The Original (and Better) Kickass:

A Look Back at Steve Gerber’s Foolkiller #1-10, Part Two

Continued from part one, wherein we met Kurt Gerhardt, the “new” (in 1990) Foolkiller, and took a look at how far ahead of its time his story was, and considered the fact that Steve Gerber just couldn’t stop himself from taking the premise seriously.

What exactly is a “fool”?

Kurt’s evolving philosophy as the Foolkiller is what carries the book from satire, into seriousness, and eventually back to satire towards its conclusion. He starts out by adopting Salingers philosophy (recapped above) that the modern world is ruled by petty savages, and that the ills of society are ultimately due to our pettiness, wanton greed and shallow desires. His definition of a “fool” in the early chapters is anyone who is living their lives according to these foolish, selfish principles, and contributing to another’s misfortune through their actions. He kills muggers, attempted rapists, and drug dealers: the usual suspects.

But Kurt continues to question the purpose and validity of his mission, especially after a particularly dark and brutal raid on a crack house wherein he’s forced to murder a child after being badly injured due to his lack of preparation. Kurt’s well aware throughout the book that what he’s doing is questionable at best, and in his moments of depressed clarity he struggles for new meaning to continue his mission. It’s during one of these depressive episodes (a lot of Kurt’s behavior in this book fits with a manic-depressive diagnosis) that Kurt finds his next great revelation: our “foolishness”, our worship of celebrity and status, is rooted in our laziness. People will always choose the easy way out, Kurt decides. When faced with a choice between having to work extra hard or just slack off and give up, most people will just give up. This reignites Kurt to take up arms against the fools of the world again, in his new, more “extreme” leather fetish costume – parodying the growing trend of “heroes” donning black leather to look more badass.

Kurt’s constantly changing justifications for his actions serve a double purpose. It reminds us that not only is he a sick man, but he knows it and, ironically, doesn’t want to have to deal with it, so he takes it out on others. By his own definition, he’s a fool. It’s also a parody of the reinventions and reboots of popular characters in “darker” forms that was prevalent at the time, in the wake of Dark Knight Returns and Watchmen. Everybody was experiencing a shift to a darker look and more “realistic” motivations, so Gerber turns the trend on its head by having Kurt stumble from one jumbled philosophy to the next – but Gerber writes the character so passionately that there’s always a certain compelling element to it.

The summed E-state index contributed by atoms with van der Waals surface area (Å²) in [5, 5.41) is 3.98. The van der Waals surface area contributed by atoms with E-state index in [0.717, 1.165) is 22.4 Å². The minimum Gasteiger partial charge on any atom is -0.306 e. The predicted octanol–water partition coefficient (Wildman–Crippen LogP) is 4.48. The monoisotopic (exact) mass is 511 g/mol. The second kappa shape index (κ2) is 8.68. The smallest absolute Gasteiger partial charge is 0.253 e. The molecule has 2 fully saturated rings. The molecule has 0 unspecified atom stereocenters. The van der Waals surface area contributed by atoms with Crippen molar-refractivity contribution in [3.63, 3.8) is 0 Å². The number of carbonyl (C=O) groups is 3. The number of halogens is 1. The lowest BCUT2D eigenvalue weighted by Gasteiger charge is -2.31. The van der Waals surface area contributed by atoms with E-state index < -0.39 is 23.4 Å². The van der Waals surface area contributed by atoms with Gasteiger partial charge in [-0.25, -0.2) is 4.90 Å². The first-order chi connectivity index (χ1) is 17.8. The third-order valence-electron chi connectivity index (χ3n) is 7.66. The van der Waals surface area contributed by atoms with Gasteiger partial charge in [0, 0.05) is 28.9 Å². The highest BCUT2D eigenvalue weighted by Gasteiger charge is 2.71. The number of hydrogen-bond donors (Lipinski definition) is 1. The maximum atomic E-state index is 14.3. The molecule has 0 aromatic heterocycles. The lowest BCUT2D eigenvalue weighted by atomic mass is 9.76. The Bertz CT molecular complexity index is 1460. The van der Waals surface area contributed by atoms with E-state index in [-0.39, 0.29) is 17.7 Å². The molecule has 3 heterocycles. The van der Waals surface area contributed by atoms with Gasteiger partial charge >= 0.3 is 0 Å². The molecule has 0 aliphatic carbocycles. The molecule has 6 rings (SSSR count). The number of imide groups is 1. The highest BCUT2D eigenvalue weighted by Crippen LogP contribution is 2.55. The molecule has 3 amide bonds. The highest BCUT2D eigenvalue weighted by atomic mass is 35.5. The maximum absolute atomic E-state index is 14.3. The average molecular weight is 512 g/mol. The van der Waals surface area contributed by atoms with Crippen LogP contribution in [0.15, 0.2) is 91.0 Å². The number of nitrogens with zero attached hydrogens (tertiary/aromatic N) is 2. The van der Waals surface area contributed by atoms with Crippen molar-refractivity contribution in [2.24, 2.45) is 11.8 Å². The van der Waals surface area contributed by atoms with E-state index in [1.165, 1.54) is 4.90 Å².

It’s here that the story returns to more open satire, as Kurt’s more… “expansive” definition if a fool leads him to start taking out more and more diverse targets, including the aforementioned Darren Waite. Kurt’s also becoming more aware of the fact that he can only keep this going for so long before he either dies or is caught, so he goes for the biggest “squirrel” (his and Salingers term for his targets) he can find. Developer Darren Waite, it turns out, isn’t just putting poor people out of their homes, he’s got connections to some of NYC’s most notorious drug dealers. It’s here that the story, towards the end, comes close to not quite managing the balance between seriousness and satire, especially with an extraneous Spider-Man cameo (though he hilariously adds nothing and is totally useless, as Gerber seems to have no interest in him. Was his appearance editorially mandated? I’m not sure). Gerber manages to keep things together, though, by ratcheting up the satire with Kurt’s ridiculous dime store costumes that he uses to get close to his targets, and the simple effectiveness of his schemes. He’s no Batman, but he does have common sense and let’s face it: he’s right, people are kind of stupid and lazy sometimes, so tricking them isn’t always hard.

One little problem…

If there’s one major problem with Foolkiller, it’s the uncomfortable undercurrent of racial issues bubbling under the surface that’s never addressed. Throughout the book, drug dealers, domestic abusers, pimps, and other petty criminals are virtually always African-American, and their victims are Caucasian. It gets very obvious, and it’s very uncomfortable. There’s one multi-racial gang of teens that beat bicyclers in the park with their own bikes (it’s pretty obvious that they were intended to be a rape gang, but it was toned down to something silly due to the comics code), but that’s a rare occurrence of non-minority characters committing violent crimes in this book. Darren Waite is a white man, but of course his high-level drug connection is a Latino. I don’t know whether it’s something Gerber’s script called for or if these were artistic choices, but it reveals a certain ignorance on some level. It’s certainly possible that it’s done intentionally to enhance the satire, but since it’s never commented on in even a subtle way it’s hard to give that theory any credence.